, greater time spent in total SBs results in poorer cognitive and physical function performance, which is independent of engaging in physical activity of moderate to vigorous intensity. 6 – 9 Sedentary behaviors occur on a daily basis within different domains, including work, transport use, and leisure time
Seigo Mitsutake, Ai Shibata, Kaori Ishii, Shiho Amagasa, Hiroyuki Kikuchi, Noritoshi Fukushima, Shigeru Inoue and Koichiro Oka
Kenneth E. Powell, Abby C. King, David M. Buchner, Wayne W. Campbell, Loretta DiPietro, Kirk I. Erickson, Charles H. Hillman, John M. Jakicic, Kathleen F. Janz, Peter T. Katzmarzyk, William E. Kraus, Richard F. Macko, David X. Marquez, Anne McTiernan, Russell R. Pate, Linda S. Pescatello and Melicia C. Whitt-Glover
) reduced feelings of anxiety and depression in healthy people and in people with existing clinical syndromes, and (4) improved cognitive function across the life span. Regular physical activity improves bone health and weight status in children 3 to <6 years and physical function among older people
Kimberly Hannam, Kevin Deere, Sue Worrall, April Hartley and Jon H. Tobias
The purpose of this study was to establish the feasibility of using an aerobics class to produce potentially bone protective vertical impacts of ≥ 4g in older adults and to determine whether impacts can be predicted by physical function. Participants recruited from older adult exercise classes completed an SF-12 questionnaire, short physical performance battery, and an aerobics class with seven different components, performed at low and high intensity. Maximum g and jerk values were identified for each activity. Forty-one participants (mean 69 years) were included. Mean maximal values approached or exceeded the 4g threshold for four of the seven exercises. In multivariate analyses, age (−0.53; −0.77, −0.28) (standardized beta coefficient; 95% CI) and 4-m walk time (−0.39; −0.63, −0.16) were inversely related to maximum g. Aerobics classes can be used to produce relatively high vertical accelerations in older individuals, although the outcome is strongly dependent on age and physical function.
Katariina Kämppi, Annaleena Aira, Nina Halme, Pauliina Husu, Virpi Inkinen, Laura Joensuu, Sami Kokko, Kaarlo Laine, Kaisu Mononen, Sanna Palomäki, Timo Ståhl, Arja Sääkslahti and Tuija Tammelin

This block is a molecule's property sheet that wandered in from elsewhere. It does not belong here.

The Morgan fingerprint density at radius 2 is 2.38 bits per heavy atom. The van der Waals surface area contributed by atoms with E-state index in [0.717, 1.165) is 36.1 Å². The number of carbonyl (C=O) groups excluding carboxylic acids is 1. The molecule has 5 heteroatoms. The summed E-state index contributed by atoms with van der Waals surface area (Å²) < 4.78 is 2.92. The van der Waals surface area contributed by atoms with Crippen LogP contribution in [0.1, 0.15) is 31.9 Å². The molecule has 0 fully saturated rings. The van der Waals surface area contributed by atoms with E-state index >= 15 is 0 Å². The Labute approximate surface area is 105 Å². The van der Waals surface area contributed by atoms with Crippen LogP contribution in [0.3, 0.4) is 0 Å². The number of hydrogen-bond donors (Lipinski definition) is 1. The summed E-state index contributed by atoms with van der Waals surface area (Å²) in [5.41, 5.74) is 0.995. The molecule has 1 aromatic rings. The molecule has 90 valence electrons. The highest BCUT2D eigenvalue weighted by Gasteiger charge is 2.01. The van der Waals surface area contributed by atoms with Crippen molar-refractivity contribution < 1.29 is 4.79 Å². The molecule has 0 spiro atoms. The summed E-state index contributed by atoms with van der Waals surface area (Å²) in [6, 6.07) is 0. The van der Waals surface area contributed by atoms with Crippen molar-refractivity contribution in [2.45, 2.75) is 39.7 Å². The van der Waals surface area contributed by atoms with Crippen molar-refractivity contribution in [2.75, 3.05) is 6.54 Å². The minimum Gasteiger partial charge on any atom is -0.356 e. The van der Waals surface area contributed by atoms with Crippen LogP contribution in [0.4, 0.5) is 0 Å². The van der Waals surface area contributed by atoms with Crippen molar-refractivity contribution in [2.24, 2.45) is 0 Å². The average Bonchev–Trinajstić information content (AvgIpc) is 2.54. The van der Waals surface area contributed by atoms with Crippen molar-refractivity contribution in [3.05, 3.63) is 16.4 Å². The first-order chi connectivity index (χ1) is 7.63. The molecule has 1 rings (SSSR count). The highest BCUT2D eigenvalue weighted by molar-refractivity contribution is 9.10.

). The data sources were most recent national monitoring and surveys related to PA including the LIITU study (2016), the School Health Promotion (SHP) Study (2017), National Move! monitoring system for physical functioning capacity 2017 and Promotion of PA in municipalities – TEAviisari 2016. Finland
Jitka Jancova-Vseteckova, Martin Bobak, Ruzena Kubinova, Nada Capkova, Anne Peasey, Michael G. Marmot and Hynek Pikhart
The aim was to examine the association of objective measures of physical functioning (PF) with education and material circumstances and the decline in PF with age by socioeconomic position (SEP).
In 3,205 subjects (60–75 years) from the Czech Republic, we assessed relationship between PF, SEP, and age. Linear regression was used to assess PF measures and SEP measures.
Cross-sectional decline in PF by age was similar in all individuals. Differences between SEP groups were similar across age groups, except for the difference in walk speed by material circumstances in men—bigger at older ages (p = .004). Men and women with the highest education were about 2 s faster at the chair rise test than those with the lowest education.
Findings suggest strong educational gradient in PF, an inconsistent role of self-assessed material circumstances, and virtually no interaction of SEP with the cross-sectional decline in PF by age.
Dawn C. Mackey, Alexander D. Perkins, Kaitlin Hong Tai, Joanie Sims-Gould and Heather A. McKay
individual level scores ( Mackey et al., 2016 ). We assessed lower extremity physical function with the short physical performance battery (SPPB), which included tests of gait speed, standing balance, and leg strength ( Guralnik et al., 1994 ; Pahor et al., 2014 ). Specifically, participants performed two
Edgar J. Gallardo and Andrew R. Coggan
products. Previous studies of higher doses of NO 2 − , that is, ∼2 to ∼4 mmol, provided in the form of sodium salt, have demonstrated improvements in various measures of physical function in older individuals ( Justice et al., 2015 ). It is not known, however, whether the smaller amount found in the
Nicolas Hobson, Sherry L. Dupuis, Lora M. Giangregorio and Laura E. Middleton
intervention, where individuals have a clear diagnosis and high risk for dementia, but retain much of their abilities. Exercise is one potential strategy to improve wellness among older adults with MCI or dementia. Exercise improves functional abilities, physical function, and possibly cognitive function among
Katrina L. Piercy, Frances Bevington, Alison Vaux-Bjerke, Sandra Williams Hilfiker, Sean Arayasirikul and Elizabeth Y. Barnett
. 5 In addition to lowering risk for all-cause mortality, coronary heart disease, type 2 diabetes, and hypertension, regular physical activity also reduces the risk of falls in older adults and positively affects brain health, bone health, weight status, cancer incidence, and physical function. 1 In
Mette Rørth, Tine Tjørnhøj-Thomsen, Prue Cormie, John L. Oliffe and Julie Midtgaard
). Efficacy of recreational football on bone health, body composition, and physical functioning in men with prostate cancer undergoing androgen deprivation therapy: 32-week follow-up of the FC prostate randomised controlled trial . Osteoporosis International, 27 ( 4 ), 1507 – 1518 . PubMed ID: 26572756